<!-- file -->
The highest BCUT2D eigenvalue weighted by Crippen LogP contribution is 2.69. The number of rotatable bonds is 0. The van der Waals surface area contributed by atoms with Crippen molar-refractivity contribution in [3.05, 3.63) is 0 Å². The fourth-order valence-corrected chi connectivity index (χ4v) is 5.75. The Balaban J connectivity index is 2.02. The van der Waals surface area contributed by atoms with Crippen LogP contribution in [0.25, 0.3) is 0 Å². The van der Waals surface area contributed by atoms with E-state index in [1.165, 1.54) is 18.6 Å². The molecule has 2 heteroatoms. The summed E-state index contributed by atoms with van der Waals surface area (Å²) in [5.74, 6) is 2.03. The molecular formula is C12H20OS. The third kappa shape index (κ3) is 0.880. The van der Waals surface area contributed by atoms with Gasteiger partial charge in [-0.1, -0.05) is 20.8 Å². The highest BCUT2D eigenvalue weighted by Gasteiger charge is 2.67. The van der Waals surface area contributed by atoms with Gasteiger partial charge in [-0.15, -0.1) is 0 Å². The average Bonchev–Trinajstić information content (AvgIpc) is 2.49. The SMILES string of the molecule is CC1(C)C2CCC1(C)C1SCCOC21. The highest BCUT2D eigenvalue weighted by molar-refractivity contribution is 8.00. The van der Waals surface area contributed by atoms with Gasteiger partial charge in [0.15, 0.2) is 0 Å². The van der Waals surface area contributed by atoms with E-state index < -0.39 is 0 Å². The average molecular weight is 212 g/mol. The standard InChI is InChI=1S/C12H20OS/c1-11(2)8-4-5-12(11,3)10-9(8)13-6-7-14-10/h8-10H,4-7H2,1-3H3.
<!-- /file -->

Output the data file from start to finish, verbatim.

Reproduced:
The highest BCUT2D eigenvalue weighted by Crippen LogP contribution is 2.69. The number of rotatable bonds is 0. The van der Waals surface area contributed by atoms with Crippen molar-refractivity contribution in [3.05, 3.63) is 0 Å². The fourth-order valence-corrected chi connectivity index (χ4v) is 5.75. The Balaban J connectivity index is 2.02. The van der Waals surface area contributed by atoms with Crippen LogP contribution in [0.25, 0.3) is 0 Å². The van der Waals surface area contributed by atoms with E-state index in [1.165, 1.54) is 18.6 Å². The molecule has 2 heteroatoms. The summed E-state index contributed by atoms with van der Waals surface area (Å²) in [5.74, 6) is 2.03. The molecular formula is C12H20OS. The third kappa shape index (κ3) is 0.880. The van der Waals surface area contributed by atoms with Gasteiger partial charge in [-0.1, -0.05) is 20.8 Å². The highest BCUT2D eigenvalue weighted by Gasteiger charge is 2.67. The van der Waals surface area contributed by atoms with Gasteiger partial charge in [-0.15, -0.1) is 0 Å². The average Bonchev–Trinajstić information content (AvgIpc) is 2.49. The SMILES string of the molecule is CC1(C)C2CCC1(C)C1SCCOC21. The highest BCUT2D eigenvalue weighted by molar-refractivity contribution is 8.00. The van der Waals surface area contributed by atoms with Gasteiger partial charge in [0.15, 0.2) is 0 Å². The van der Waals surface area contributed by atoms with E-state index < -0.39 is 0 Å². The average molecular weight is 212 g/mol. The standard InChI is InChI=1S/C12H20OS/c1-11(2)8-4-5-12(11,3)10-9(8)13-6-7-14-10/h8-10H,4-7H2,1-3H3.